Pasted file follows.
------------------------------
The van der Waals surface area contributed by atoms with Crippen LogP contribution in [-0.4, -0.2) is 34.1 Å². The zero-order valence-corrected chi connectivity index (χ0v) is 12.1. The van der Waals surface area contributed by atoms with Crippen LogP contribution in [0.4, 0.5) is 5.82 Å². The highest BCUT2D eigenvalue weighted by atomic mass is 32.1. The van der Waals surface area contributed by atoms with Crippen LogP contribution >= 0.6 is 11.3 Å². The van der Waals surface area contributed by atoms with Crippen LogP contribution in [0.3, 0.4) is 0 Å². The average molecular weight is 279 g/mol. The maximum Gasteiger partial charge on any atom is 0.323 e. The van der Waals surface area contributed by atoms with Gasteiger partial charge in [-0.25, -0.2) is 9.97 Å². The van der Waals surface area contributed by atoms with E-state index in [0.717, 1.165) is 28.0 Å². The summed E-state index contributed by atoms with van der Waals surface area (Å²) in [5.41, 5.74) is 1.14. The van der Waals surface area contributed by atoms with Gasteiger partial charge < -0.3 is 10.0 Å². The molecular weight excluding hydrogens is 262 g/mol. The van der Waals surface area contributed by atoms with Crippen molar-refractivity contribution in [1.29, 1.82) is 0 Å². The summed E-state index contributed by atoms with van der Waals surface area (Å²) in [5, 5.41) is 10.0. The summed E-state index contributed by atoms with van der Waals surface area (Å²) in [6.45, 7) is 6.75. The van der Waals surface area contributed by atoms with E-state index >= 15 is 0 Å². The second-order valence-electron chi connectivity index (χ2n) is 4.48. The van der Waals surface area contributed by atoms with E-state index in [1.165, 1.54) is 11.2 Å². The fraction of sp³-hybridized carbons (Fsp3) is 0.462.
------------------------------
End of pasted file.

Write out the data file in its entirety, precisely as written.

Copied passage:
The van der Waals surface area contributed by atoms with Crippen LogP contribution in [-0.4, -0.2) is 34.1 Å². The zero-order valence-corrected chi connectivity index (χ0v) is 12.1. The van der Waals surface area contributed by atoms with Crippen LogP contribution in [0.4, 0.5) is 5.82 Å². The highest BCUT2D eigenvalue weighted by atomic mass is 32.1. The van der Waals surface area contributed by atoms with Crippen LogP contribution >= 0.6 is 11.3 Å². The van der Waals surface area contributed by atoms with Crippen LogP contribution in [0.3, 0.4) is 0 Å². The average molecular weight is 279 g/mol. The maximum Gasteiger partial charge on any atom is 0.323 e. The van der Waals surface area contributed by atoms with Gasteiger partial charge in [-0.25, -0.2) is 9.97 Å². The van der Waals surface area contributed by atoms with E-state index in [0.717, 1.165) is 28.0 Å². The summed E-state index contributed by atoms with van der Waals surface area (Å²) in [5.41, 5.74) is 1.14. The van der Waals surface area contributed by atoms with Gasteiger partial charge < -0.3 is 10.0 Å². The molecular weight excluding hydrogens is 262 g/mol. The van der Waals surface area contributed by atoms with Crippen molar-refractivity contribution in [1.29, 1.82) is 0 Å². The summed E-state index contributed by atoms with van der Waals surface area (Å²) in [5, 5.41) is 10.0. The summed E-state index contributed by atoms with van der Waals surface area (Å²) in [6.45, 7) is 6.75. The van der Waals surface area contributed by atoms with E-state index >= 15 is 0 Å². The second-order valence-electron chi connectivity index (χ2n) is 4.48. The van der Waals surface area contributed by atoms with E-state index in [1.165, 1.54) is 11.2 Å². The fraction of sp³-hybridized carbons (Fsp3) is 0.462.